Final Budgets 2014: Irvington

Final Budgets 2014-Tarrytown, Sleepy Hollow, Briarcliff Manor & IrvingtonOn April 21st, The Village of Irvington adopted their final budget. Mayor Brian Smith noted the elimination of curbside pick-up of loose leaves as the biggest change. Only bagged leaves will be picked up, saving $30,000 in overtime costs. He didn’t want to neglect Irvington’s major infrastructure projects at the expense of picking up leaves. The decision was made after observing the impact of eliminating this service in Greenburgh. “Their trial  run was a very good model for Irvington to follow,” Mayor Smith stated.

Village Administrator, Larry Shopfer presented three scenarios, projecting what could be available to carry forward into next year’s budget, as allowed by New York State. The 2014/2015 budget was below the tax cap by almost $285,000 and so the question became how much to carry over to next year in case it’s needed, while still remaining compliant by staying within the tax levy cap. The three choices presented to the Board for their consideration were:

1. Adopt the tentative budget as the final budget, a 1.99% increase with no changes. The carry forward maximum limit is $201,000.

2. Target a specific tax rate of 2.43% increase as opposed to 1.99% that is still $43,000 under the tax levy cap with $201,000 carried forward.

3. Come in with a tax rate $201,000 underneath the tax levy cap. The rate of increase for this is 2.64%. Carry forward $201,000.

There was much discussion about projecting expenses for the next budget. Big-ticket items to be factored in were almost all personnel, union and non-union increases as yet unknown — assumed to be 2%. Retirement costs were projected to lead to a small increase. Health insurance was assumed to be 10% — neither high nor low. These fixed costs add up to $400,000 in increases for 2015/16, up 30% in expenses over 2014/2015.

Further discussed were revenues. Revenues increased in 2013-2014 – adjustments went from $2,820,000 to $2,916,000, a $96,000 difference. Revenues are not predictable, therefore are not relied upon as a spending plan.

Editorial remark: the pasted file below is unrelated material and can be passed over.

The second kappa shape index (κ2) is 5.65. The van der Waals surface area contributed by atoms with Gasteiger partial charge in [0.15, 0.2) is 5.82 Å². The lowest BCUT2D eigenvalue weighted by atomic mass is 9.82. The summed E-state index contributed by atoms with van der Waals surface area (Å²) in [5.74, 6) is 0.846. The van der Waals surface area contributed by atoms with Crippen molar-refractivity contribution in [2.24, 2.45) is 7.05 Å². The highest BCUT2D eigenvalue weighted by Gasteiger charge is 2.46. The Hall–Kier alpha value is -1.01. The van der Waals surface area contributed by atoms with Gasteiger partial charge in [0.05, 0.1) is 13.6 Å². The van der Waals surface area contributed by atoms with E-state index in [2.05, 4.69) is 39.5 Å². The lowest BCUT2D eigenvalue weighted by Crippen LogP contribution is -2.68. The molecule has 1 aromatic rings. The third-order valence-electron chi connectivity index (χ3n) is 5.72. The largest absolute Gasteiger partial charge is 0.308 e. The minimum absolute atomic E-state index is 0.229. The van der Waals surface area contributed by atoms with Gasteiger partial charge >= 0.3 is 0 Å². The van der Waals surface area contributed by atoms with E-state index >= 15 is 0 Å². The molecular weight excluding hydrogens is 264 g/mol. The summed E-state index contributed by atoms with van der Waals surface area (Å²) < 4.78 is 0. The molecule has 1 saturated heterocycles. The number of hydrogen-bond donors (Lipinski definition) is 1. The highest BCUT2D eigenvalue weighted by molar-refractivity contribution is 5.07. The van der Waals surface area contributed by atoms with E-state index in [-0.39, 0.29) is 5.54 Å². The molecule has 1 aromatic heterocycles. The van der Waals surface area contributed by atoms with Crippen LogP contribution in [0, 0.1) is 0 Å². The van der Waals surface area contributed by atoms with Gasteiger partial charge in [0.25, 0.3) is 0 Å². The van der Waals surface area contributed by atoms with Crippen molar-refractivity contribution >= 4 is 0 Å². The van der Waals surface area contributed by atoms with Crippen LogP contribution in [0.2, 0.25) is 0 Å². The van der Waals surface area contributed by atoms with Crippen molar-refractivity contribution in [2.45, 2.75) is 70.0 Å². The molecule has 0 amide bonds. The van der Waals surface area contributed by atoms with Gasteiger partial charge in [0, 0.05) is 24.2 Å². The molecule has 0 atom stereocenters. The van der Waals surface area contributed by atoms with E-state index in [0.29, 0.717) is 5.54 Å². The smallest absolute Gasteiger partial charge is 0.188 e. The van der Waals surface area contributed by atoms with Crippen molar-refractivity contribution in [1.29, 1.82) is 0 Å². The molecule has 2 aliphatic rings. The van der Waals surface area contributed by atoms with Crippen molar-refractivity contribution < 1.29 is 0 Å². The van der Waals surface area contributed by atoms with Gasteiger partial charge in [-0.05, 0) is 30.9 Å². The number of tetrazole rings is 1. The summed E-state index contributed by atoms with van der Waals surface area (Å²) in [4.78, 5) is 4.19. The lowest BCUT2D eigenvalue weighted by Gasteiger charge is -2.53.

Irvington’s unrestricted fund balance is $2 Million – healthy, but not excessive. It is considered to be low risk to appropriate $120,000 of this amount this year to offset taxes. Historically, Irvington has maintained the fund balance even in harder times. It has been used to offset new taxes when applicable.

One Board member felt that, “A healthy fund balance is an essential component of conservative budgeting.“

The Board also talked about new legislative changes that will begin next year regarding the tax cap. Incentives were added to the tax cap legislation by NY State that will result in small rebates to residents whose government entities, i.e., village governments and school districts, stay within and do not override the tax cap levy, set at 1.48% this year.

The Board circled back to budget options a number of times, seeking to make the best decision possible for residents without compromising on services or leaving the Village short of funds in case of an emergency situation. Questions were asked if the budget this year will constrain the budget next year and how the carryover allowed will affect that. Larry explained, “In a general sense, the State sets the limit of the amount of tax levy. This year it is 1.48% over the previous year. In actual dollars, our tax levy can be raised by $13,250,000.”

For the 2014/2015 budget, $13,407,000 was allowed. The Village Board proposed a budget of $13,121,060. This Board has been less focused on the tax levy cap and more inclined to impose the lowest possible tax on residents, and desire to give a rebate to the taxpayers now, by not overtaxing them in the first place. There were no projected constraints that would prevent the tax levy cap from being met next year.

A motion was made to adopt the tentative budget as the final budget for 2014/2015 with a 1.99% tax increase. This 1.99% increase averages $112 per property owner. The final budget for 2014-15 reflects a tax rate of $287.58 per $1000 of assessed valuation, an increase of $5.61 per $1000, up 1.99% over last year. Mayor Smith stated in his budget summary, “Unfortunately the Village’s costs for water continue to rise from our wholesale supplier, New York City, that is proposing to increase certain rates in July 2014 from 5.8% to 7.8%.

The impact will result in an increase in water and sewer rates by approximately 3.25%.”

Due to the recent State legislation, the Board did not override the tax cap by resolution as they have done in the past as a precaution.

A motion to amend the budget to increase “contingency” by $41,040, increasing the tax levy from 1.99% to 2.43% and reducing reliance on the fund balance, was made. As there was no second to the motion, the amendment failed and the 2014/2015 budget was voted on and approved.

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